Fastest Supercomputer vs. P4

I was just reading that The Earth Simulator in Yokohama, Japan performs 35.86 trillion calculations per second — more than 4 1/2 times greater than the next-fastest machine. Is it possible to do any comparison between that and a top of the line pentium 4? How many calculations per second is a P4 capable of?

To a rough approximation, the number of calculations per second is the number of megahertz that the machine has, which would mean somewhere in the vicinity of two billion calculations per second for the current top-line Pentia. In actual practice, it depends on how many basic operations you do per clock cycle (some architectures can do two operations per cycle), how many basic operations are needed per “calculation”, and how much memory is required for the calculations (memory often ends up being a bottleneck).

Incidentally, that supercomputer you mention is probably actually a massively-parallel system of several thousand off-the-shelf processors, so if you knew how many it used, you could get an exact comparison.

Funny you should bring this up. Cray today revealed their new X-1 supercomputer. The new US supercomp blows the Japanese one out of the water, offering “up to 52.4 teraflops, or trillion mathematical calculations per second”. This machine is using “4,098 custom-designed 800MHz Cray processors” but Cray is also working on a 40 tflop machine called “Red Storm” for Sandia National Laboratories that “will contain about 10,000 AMD Opteron processors”, which are all off-the-shelf procs.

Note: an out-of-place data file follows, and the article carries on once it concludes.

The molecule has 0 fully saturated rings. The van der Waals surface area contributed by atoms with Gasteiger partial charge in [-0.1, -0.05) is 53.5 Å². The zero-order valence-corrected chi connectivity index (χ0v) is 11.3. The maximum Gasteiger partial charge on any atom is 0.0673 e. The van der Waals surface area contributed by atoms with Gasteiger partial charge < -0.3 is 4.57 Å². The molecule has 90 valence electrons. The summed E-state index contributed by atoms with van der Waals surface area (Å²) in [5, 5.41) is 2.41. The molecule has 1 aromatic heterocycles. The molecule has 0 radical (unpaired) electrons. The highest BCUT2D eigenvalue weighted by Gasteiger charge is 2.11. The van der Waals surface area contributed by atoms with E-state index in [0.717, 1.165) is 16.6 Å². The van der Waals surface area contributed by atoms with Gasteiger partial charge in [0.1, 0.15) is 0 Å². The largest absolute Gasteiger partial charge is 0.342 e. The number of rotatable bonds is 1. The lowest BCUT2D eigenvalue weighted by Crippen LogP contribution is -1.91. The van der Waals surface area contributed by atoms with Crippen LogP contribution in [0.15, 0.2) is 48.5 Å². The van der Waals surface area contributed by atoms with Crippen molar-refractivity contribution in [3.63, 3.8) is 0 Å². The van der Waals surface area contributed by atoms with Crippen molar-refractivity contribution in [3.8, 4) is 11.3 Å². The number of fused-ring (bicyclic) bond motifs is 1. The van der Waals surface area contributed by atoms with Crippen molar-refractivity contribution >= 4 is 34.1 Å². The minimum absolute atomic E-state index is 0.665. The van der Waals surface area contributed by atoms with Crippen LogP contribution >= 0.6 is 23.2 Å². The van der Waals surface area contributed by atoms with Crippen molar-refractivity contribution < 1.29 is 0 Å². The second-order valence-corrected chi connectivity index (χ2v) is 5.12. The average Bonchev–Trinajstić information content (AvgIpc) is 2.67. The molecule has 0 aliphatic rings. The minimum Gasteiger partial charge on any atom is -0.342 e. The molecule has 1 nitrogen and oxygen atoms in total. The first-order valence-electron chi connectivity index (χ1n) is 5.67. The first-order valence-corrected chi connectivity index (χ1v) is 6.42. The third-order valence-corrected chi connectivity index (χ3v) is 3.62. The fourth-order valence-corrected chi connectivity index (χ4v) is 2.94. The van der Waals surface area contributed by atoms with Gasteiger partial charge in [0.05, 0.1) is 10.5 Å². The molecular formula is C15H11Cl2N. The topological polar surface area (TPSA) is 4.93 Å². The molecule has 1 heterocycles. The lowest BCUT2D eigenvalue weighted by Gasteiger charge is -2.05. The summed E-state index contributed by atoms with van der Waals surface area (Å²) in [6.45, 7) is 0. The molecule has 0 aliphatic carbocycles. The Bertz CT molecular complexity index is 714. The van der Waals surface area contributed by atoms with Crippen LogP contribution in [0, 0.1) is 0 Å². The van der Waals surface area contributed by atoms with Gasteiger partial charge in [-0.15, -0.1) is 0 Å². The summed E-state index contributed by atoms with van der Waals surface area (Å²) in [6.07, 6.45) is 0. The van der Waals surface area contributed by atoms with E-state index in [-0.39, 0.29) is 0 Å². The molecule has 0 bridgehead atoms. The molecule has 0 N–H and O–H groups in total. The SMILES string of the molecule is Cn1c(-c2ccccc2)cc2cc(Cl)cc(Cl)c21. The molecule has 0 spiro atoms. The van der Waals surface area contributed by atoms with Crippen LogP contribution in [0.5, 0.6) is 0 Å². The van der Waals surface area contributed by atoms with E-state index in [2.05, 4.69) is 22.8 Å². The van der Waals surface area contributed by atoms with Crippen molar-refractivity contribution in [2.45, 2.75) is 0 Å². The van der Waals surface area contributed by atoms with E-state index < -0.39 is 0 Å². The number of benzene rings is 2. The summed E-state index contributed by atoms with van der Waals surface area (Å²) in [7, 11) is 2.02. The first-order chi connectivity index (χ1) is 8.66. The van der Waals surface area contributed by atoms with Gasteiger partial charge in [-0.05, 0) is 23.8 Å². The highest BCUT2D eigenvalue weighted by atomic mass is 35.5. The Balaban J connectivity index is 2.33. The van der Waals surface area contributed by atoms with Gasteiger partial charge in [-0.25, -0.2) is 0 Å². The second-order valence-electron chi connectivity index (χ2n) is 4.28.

So, how many years back would one have to go for the top of the line supercomputer to equal a top of the line desktop of today? When would 2 billion calculations per second have been the domain of the fastest supercomputer?

c 1996

1996? Really? If true, that’s amazing. If I could take my P4 back in time to say 1992, and show it to some Intel engineers, would it amaze them, or would it be like, “Yeah we could do this now if we wanted,but why bother since we can just speed them up a little at a time and make more money”.

“Blows out of the water” is a bit of an exaggeration – the Cray is only 23% faster than the NEC computer, which was put into service eight months ago. That’s hardly the major jump that the NEC represented for the then state-of-the-art, and I wouldn’t count on the fact that NEC won’t be following up with another leap-frog. Cray can’t match the R&D money that NEC can pump in. However IBM can, and has shown a determination to keep up with the supercomputer war.

I might be mis-remembering but IIRC, the comparison is still a bit of apples and oranges overall since the memory and internal data throughput pipeline of a supercomputer (even in 1996) was wider and faster than even current desktop PCs can manage.

I don’t think it’s 1996.

Actually, I was looking this stuff up yesterday.

A top of the line P4 can manage a sustained performance of not too much more than 1Gflop. If the software is written to do all the work in Matrix math, it would probably be in the 2Gflop range.

None the less… that is damn amazing.